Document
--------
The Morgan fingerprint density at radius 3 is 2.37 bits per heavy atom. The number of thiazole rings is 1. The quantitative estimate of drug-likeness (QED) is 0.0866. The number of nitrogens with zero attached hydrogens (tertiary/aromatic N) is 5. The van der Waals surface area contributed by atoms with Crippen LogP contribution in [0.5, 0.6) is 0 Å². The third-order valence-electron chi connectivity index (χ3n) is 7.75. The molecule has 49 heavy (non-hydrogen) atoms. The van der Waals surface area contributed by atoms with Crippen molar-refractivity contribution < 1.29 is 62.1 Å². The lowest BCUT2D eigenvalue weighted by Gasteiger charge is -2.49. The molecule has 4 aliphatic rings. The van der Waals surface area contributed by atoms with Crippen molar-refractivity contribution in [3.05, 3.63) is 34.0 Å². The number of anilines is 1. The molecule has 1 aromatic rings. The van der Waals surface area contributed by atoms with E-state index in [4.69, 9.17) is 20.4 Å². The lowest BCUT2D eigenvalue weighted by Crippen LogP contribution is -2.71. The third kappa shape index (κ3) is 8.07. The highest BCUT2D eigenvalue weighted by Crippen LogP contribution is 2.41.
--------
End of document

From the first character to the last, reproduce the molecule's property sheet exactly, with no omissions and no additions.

The Morgan fingerprint density at radius 3 is 2.37 bits per heavy atom. The number of thiazole rings is 1. The quantitative estimate of drug-likeness (QED) is 0.0866. The number of nitrogens with zero attached hydrogens (tertiary/aromatic N) is 5. The van der Waals surface area contributed by atoms with Crippen LogP contribution in [0.5, 0.6) is 0 Å². The third-order valence-electron chi connectivity index (χ3n) is 7.75. The molecule has 49 heavy (non-hydrogen) atoms. The van der Waals surface area contributed by atoms with Crippen molar-refractivity contribution < 1.29 is 62.1 Å². The lowest BCUT2D eigenvalue weighted by Gasteiger charge is -2.49. The molecule has 4 aliphatic rings. The van der Waals surface area contributed by atoms with Crippen molar-refractivity contribution in [3.05, 3.63) is 34.0 Å². The number of anilines is 1. The molecule has 1 aromatic rings. The van der Waals surface area contributed by atoms with E-state index in [4.69, 9.17) is 20.4 Å². The lowest BCUT2D eigenvalue weighted by Crippen LogP contribution is -2.71. The third kappa shape index (κ3) is 8.07. The highest BCUT2D eigenvalue weighted by Crippen LogP contribution is 2.41.